ISHPEMING — Is it always a fight to get your teen to go to bed? It may not be a battle of wills so much as a battle against chemicals in their bodies.

Do you think the school day for your high school teen starts a little too early? Well you may be right.

Sleep Psychologist at National Jewish Health, Lisa Meltzer, PhD, says, “We have a school system set up that the youngest children, who are usually awake very early in the morning, are the ones that start school the latest; and our adolescents are asked to, literally, wake up and go to school and be there at a time when their brain should physiologically be asleep.”

A new study from National Jewish Health compared nearly 3,000 students who attend public and private schools and those who are home schooled and found that home-schoolers who did not have to wake up as early got an average of 90 extra minutes of sleep. You may be used to hearing that eight hours of sleep is healthy, but for a teen it’s closer to nine hours. But the study also shows that on average teens are only getting seven hours of sleep.

“If they need nine hours of sleep and they are only getting on average about seven hours of sleep,” added Meltzer, “by the end of school week they are 10 hours of sleep behind. I mean that’s more than a full night of sleep behind.”

So why not just send your teen to bed earlier? Meltzer says that it’s not that easy.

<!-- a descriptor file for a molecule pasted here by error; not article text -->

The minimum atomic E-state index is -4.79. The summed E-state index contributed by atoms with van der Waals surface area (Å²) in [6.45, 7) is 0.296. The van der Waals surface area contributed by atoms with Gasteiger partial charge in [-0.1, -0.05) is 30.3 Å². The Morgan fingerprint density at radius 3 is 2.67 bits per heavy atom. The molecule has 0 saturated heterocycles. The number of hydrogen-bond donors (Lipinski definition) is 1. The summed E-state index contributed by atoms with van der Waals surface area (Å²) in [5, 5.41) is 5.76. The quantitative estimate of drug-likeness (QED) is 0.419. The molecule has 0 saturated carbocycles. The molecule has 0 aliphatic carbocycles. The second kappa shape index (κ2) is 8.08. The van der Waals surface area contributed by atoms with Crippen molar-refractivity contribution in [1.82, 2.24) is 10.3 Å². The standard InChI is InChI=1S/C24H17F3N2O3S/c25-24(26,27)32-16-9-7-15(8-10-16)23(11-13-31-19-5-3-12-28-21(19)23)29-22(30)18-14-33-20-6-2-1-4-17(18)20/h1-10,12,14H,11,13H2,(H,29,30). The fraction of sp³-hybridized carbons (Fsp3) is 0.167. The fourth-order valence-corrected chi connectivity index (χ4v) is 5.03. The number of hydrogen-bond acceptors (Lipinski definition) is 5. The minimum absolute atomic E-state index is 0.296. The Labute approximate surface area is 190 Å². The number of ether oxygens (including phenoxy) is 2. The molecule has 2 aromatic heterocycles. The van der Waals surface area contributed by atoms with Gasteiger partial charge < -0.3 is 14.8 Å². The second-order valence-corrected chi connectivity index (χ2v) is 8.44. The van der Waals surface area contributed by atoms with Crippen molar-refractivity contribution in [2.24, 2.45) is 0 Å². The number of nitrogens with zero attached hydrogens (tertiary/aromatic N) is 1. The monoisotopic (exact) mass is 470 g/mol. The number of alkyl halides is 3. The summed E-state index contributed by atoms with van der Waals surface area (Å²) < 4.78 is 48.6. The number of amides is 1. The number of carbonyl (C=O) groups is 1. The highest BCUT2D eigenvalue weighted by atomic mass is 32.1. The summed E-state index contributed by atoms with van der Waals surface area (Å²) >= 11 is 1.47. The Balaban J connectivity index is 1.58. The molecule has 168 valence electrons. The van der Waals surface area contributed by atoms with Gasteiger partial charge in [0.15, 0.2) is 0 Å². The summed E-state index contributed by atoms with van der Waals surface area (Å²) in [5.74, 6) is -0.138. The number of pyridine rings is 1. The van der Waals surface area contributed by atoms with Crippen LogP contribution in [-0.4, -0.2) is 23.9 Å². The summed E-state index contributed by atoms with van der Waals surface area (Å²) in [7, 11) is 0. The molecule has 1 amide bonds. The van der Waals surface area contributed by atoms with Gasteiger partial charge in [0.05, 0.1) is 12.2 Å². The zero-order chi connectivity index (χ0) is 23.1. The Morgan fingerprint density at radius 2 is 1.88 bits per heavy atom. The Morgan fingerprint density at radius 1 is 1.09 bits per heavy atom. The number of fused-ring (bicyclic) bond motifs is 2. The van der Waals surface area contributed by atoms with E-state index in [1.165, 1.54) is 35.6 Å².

Officials say that melatonin, the hormone that regulates sleep, shifts about two hours during puberty. So even if your teens wanted to get to sleep earlier, they are fighting a losing battle with their natural body clock.

Meltzer says that because of chemicals in their bodies, teens naturally stay up later and says it would make more sense for high schools to start classes later in the morning. She says some ways to help the family get to sleep quicker is to keep all distracting electronics out of the room, don’t look at a screen 30 to 60 minutes before bed time and to set a consistent sleep routine, even on the weekends, to help regulate your body clock. One teen who had to undergo sleep therapy agrees.

Denver, Colo. Resident Caelin Jones says, “It won’t kill you, you can do without your cell phone for an hour and go to bed on time consistently – like anywhere within 10 minutes of a set time – and you should be good.”